Does Snoop Dogg suffer from a multiple-personality disorder? There’s the family man who reveals his soft side in hits like ”Beautiful.” There’s the tough-talking rapper who often wears blue to reflect his gang-affiliated roots. And there’s the pimped-out playboy who gets his rocks off in tracks like ”Drop It Like It’s Hot.” He’s certainly no saint, but he’s not a hopeless sinner either. In fact, Snoop’s moral imperfections are precisely the crux of his mass appeal.
All of Snoop’s personalities make appearances on his ninth CD, Ego Trippin’. But it’s the playboy who dominates, especially on the preponderance of bass-heavy party jams — exec-produced mostly by Snoop, DJ Quik, and Teddy Riley, who endow the album with a cohesive sound inspired by ’70s soul and ’80s R&B. It’s easy to love the synthy sex appeal of ”Sensual Seduction” and the horn-laden ”Press Play,” an irresistible slice of funk updated with a booming hip-hop beat and anchored by a sample of the Isley Brothers ballad ”Voyage to Atlantis.” However, many of these tracks, though superbly produced, are also predictably misogynistic: Closer inspection of the latter reveals Snoop spitting such unforgivable lyrics as ”Bitch get outta line, I’ll put my Chucks on her throat.”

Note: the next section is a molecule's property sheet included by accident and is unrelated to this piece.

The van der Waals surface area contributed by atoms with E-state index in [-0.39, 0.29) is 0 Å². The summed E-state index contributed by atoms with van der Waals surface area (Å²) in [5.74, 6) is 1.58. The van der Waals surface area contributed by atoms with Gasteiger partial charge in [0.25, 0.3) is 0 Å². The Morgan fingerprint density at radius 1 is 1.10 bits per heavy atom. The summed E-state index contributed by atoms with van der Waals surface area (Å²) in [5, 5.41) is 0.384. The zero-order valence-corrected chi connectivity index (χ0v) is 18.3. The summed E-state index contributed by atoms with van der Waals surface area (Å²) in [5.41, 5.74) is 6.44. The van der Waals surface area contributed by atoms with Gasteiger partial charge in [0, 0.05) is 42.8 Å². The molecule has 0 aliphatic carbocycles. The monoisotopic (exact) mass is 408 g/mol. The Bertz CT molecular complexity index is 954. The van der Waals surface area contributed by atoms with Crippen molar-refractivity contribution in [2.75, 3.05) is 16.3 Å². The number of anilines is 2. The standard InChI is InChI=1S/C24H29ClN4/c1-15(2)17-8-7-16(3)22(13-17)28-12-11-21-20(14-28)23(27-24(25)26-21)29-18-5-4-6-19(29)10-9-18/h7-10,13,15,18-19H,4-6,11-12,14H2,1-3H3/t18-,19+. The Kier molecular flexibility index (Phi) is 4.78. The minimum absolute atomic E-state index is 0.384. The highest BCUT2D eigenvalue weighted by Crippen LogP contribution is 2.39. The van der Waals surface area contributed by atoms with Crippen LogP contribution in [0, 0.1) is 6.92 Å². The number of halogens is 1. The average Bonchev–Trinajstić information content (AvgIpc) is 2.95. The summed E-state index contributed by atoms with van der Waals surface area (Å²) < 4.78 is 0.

Moments like that make it hard to sympathize with Snoop when he raps the sappy breakup lament ”Why Did You Leave Me.” And yet we find ourselves rooting for him when he pledges to be a better man to his wife on the piano-tinged groove ”Make It Good.” Slipping into character as the family guy, Snoop does justice to this persona in ”Say Goodbye,” a sincere, Bruce Hornsby-sounding ballad about reconciling home life with an allegiance to the streets.
Of course, no Snoop CD would be complete without a handful of run-of-the-mill gangsta anthems. Here, there are at least five, including the Rick Rock-produced ”Staxxx in My Jeans,” which features the hilarious hook ”My pockets look like Rerun, your pockets look like Raj.” Trippin’ also contains a few surprise highlights beyond the gangsta fare — notably, a funky cover of Morris Day and the Time’s ”Cool” and the fantastically weird ”My Medicine.” Produced by Whitey Ford (a.k.a. Everlast), ”Medicine” is a hip-hop jam with a twang that opens with Snoop declaring ”Grand Ole Opry, here we come,” then continues, ”Girl, my love’s gonna last just as long as my high/You can trust every word I’m gonna say will be a lie.”
With a total of 21 tracks, Trippin’ is a lot to take in: It’s sentimental, it’s fun, it’s vulgar. It’s everything you’d expect from the man who gave us 1993’s classic-but-crude Doggystyle. Maybe this old Dogg doesn’t need any new tricks. B